A study from the Harvard T. H. Chan School of Public Health – which appears in the CDC’s journal Preventing Chronic Disease (PCD) – explored the breadth of dissemination of evidence-based obesity prevention programs throughout public schools in the United States and also researched the possibility that such programs may be unintentionally furthering weight stigma and disordered weight-control … Continue reading “STUDY: Are U.S. Schools Employing Obesity Prevention Programs that Further Weight Stigma?”
A CHOICES study finds that the obesity epidemic is far from over and is likely to become much worse, as study results predict that 57% of today’s children will have obesity at age 35. Public health professionals need to re-double their efforts to prevent such an outcome. The CHOICES Project has identified cost-effective interventions in … Continue reading “STUDY: Simulation of Growth Trajectories of Childhood Obesity into Adulthood”
A study from the Harvard T. H. Chan School of Public Health in collaboration with the Physical Activity Policy Research Network (PAPRN) assessed the predictors of stated support for policies promoting physically active travel, and found that such support is higher in areas where larger investments are made in active travel infrastructure, public transit is accessible, … Continue reading “STUDY: How Individual- & County-Level Factors Are Associated with Public Support for Active Transportation Policies”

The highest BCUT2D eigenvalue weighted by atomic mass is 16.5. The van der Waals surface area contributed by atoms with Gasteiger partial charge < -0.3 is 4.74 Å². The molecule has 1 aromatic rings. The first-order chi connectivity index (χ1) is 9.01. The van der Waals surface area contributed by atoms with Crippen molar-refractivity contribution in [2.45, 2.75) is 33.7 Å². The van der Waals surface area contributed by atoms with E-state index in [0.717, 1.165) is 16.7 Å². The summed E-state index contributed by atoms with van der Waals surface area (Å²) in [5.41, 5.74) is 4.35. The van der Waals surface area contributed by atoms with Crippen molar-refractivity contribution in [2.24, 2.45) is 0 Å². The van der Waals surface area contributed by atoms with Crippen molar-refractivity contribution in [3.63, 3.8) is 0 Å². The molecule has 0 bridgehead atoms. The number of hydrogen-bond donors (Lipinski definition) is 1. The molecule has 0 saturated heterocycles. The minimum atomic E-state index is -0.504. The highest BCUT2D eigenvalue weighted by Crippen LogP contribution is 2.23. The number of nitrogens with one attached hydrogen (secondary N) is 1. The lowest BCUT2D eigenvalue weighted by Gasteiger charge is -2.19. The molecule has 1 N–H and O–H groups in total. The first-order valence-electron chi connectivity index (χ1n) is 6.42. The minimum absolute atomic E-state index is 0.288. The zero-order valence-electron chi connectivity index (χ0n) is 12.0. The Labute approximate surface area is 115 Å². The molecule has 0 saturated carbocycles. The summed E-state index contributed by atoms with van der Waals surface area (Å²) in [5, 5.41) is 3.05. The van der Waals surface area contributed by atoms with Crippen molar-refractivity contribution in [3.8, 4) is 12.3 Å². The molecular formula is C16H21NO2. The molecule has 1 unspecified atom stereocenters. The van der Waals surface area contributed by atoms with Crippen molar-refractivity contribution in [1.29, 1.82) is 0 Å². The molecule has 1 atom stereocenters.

A study from the Harvard T. H. Chan School of Public Health found that racial/ethnic disparities in intake of tap water may be partly responsible for racial/ethnic disparities in hydration among U.S. adults.
This study from the Harvard T. H. Chan School of Public Health directly observed the nutritional quality of meals served at 5 summer camps in the Boston, MA area, and reported some important results.
Applying for and implementing a federally-funded Safe Routes to School (SRTS) award can be particularly challenging for low-income communities in need of safe and active transportation programming.
In a research brief released December 14, 2016, the CHOICES Project examined the cost-effectiveness and impact of a one cent per ounce city excise tax on sugar-sweetened beverages in the 15 largest US cities (with the authority to implement such a tax).
An HPRC study found that many Massachusetts middle and high schools did not meet state or federal policies for minimum student drinking water access. Access to safe, clean drinking water is essential for health, yet research has found that over half of all children and adolescents in the US are not adequately hydrated at any … Continue reading “STUDY: Youth access to drinking water in schools may be limited”
A CHOICES analysis of the proposed sugar-sweetened beverage excise tax in Philadelphia, PA, found that the policy would prevent thousands of cases of childhood and adult obesity, prevent new cases of diabetes, increase healthy life years, and save more in future healthcare costs than it would cost to implement. [Read the Full Brief]
A CHOICES paper reveals that adult obesity rates in the United States are higher than previously reported by the CDC. Adult overweight and obesity are among the leading causes of morbidity and mortality in the United States—a problem depicted in the Centers for Disease Control and Prevention’s (CDC) well-known obesity maps. However these figures—which have … Continue reading “STUDY: Redrawing the U.S. Obesity Landscape”